By Tim Talley
OKLAHOMA CITY —
Oklahoma liquor retailers are gearing up for a public relations campaign to preserve a vital part of their business now that the Oklahoma Supreme Court has OK’d an initiative petition that seeks voter approval of a plan to let large grocery stores in Oklahoma’s largest counties sell wine.
The Retail Liquor Association of Oklahoma, comprised of 80 of the state’s 640 licensed package liquor retailers, opposes the petition submitted by Oklahomans for Modern Laws, J.P. Richard, president of the retail group, said. The petition proposes a new licensing scheme for wine, which currently is sold almost exclusively at licensed liquor stores and accounts for more than half of all liquor sales by some retailers.
“This is big corporate business making a cash-flow grab,” Richard said. “All you have to do is read the language in their petition.”
The stage was set for the upcoming wine fight on Thursday when the Oklahoma Supreme Court, in a narrow 5-4 ruling, allowed supporters of Initiative Petition No. 396 to begin collecting voter signatures to have the measure placed on the Nov. 6 general election ballot. Supporters have 90 days to collect the signatures of 155,216 registered voters to get the issue on the ballot.
In affirming the measure, the state’s highest court overruled constitutional challenges that the measure involved multiple subjects in violation of the single-subject rule that applies to constitutional amendments and violates the equal protection clause of the U.S. Constitution because it would treat similar entities in different and unfair ways.
Currently, wine sales are restricted by the state Constitution to licensed retail package liquor stores although the state’s more than 60 wineries are permitted to sell their own vintages in their tasting rooms.
If approved in a statewide vote, the initiative petition would create a new wine license to permit the retail sale of wine for off-premises consumption by grocery stores, superstores, supermarkets and warehouse clubs that have at least 25,000 square feet of floor space. Convenience stores would be excluded.
Grocery store wine sales would be restricted to 15 Oklahoma counties whose populations are more than 50,000 and would have to be approved in advance in countywide votes. The hours and days wine could be sold in grocery stores would be the same as retail liquor outlets, meaning sales would be barred on Sundays and certain holidays.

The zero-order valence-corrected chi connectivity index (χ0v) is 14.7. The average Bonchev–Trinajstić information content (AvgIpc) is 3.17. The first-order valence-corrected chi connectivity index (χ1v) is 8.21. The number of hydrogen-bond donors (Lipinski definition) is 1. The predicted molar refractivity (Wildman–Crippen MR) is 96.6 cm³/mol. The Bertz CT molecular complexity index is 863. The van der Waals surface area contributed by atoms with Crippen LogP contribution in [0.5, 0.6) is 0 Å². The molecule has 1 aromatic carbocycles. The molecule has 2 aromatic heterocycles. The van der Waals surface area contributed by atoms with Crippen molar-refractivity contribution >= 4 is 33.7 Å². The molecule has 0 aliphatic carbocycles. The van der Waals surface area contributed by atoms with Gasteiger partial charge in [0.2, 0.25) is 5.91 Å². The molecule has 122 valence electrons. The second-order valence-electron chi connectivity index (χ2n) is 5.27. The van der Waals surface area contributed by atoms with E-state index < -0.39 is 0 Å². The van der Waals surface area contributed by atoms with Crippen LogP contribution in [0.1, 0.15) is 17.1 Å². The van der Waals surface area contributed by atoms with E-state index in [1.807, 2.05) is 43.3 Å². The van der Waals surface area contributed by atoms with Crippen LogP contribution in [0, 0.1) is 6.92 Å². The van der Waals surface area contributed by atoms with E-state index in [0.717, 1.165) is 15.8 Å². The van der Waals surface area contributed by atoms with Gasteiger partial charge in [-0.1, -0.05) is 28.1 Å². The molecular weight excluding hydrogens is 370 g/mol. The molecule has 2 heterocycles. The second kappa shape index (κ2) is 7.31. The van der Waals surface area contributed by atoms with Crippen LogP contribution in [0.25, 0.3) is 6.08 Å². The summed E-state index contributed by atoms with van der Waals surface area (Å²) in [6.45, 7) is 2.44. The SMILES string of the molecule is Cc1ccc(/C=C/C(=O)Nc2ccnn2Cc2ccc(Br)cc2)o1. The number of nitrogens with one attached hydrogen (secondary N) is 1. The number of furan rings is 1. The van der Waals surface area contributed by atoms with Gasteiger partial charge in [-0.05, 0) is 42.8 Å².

Supporters say the measure would make it more convenient for Oklahomans to purchase a bottle of wine while shopping for groceries, a privilege that residents of more than 30 other states enjoy. And if approved, the proposal would bring about one of the biggest changes to Oklahoma liquor laws since Prohibition was repealed in 1959 and liquor-by-the-drink was allowed in bars and nightclubs on a county-option basis in 1984.
“Some consumers are going to be convenienced if this thing passes,” Richard said. ‘Yeah, we enjoy it. It’s great with food.”
But the petition is flawed because it will extend wine licenses to only a handful of grocery stores in the state’s largest urban areas and grant the stores licensing rights that traditional liquor retailers will not have, he said.
Currently, Oklahoma residents and partnerships are allowed to obtain licenses to sell wine and other liquors in package liquor stores. The licenses are limited to just one location.
But the initiative petition would allow out-of-state corporations to purchase multiple licenses for the sale of wine in counties that have approved the sales.
And wine would no longer be treated as liquor when it is sold in grocery stores but would be placed in a new category between beer that contains 3.2 percent alcohol, which is already sold in grocery and convenience stores, and liquor containing higher volumes of alcohol, which are sold exclusively in package liquor stores.
“What does it really tell you?” Richard said. Wine licenses will go to the largest grocery stores in urban areas like Oklahoma City and Tulsa where wine accounts for as much as 80 percent of all liquor sales, he said.
“They’re the ones who are going to get clobbered,” Richard said.
An attorney for Oklahomans for Modern Laws, Lee Slater, declined to respond directly to Richard’s comments.
“Ultimately, if we get the number of signatures, the voters of Oklahoma will decide that, not Mr. Richard and not me,” Slater said.
Richard challenged assertions by supporters that allowing wine to be sold in grocery stores will lower prices and increase the variety of wine available.
“There’s not going to be a price break,” he said. The state does not permit franchising at the wholesale level and retailers get no discounts for volume sales.
“The price issue is a non-issue. That’s not going to happen,” Richard said. “Everybody has to buy from the distribution system. In Oklahoma, we all pay the same price. Everybody’s on an equal plain.”
Richard said his group has reached out to a network of organizations, including religious groups and those concerned with alcohol abuse and underage drinking, to join its public relations effort to defeat the measure.
“We’re not ever going to see Prohibition. But the next best thing to Prohibition is to keep the status quo,” Richard said. “If we as an industry do not self-discipline, the forces of Prohibition will come down on the industry.”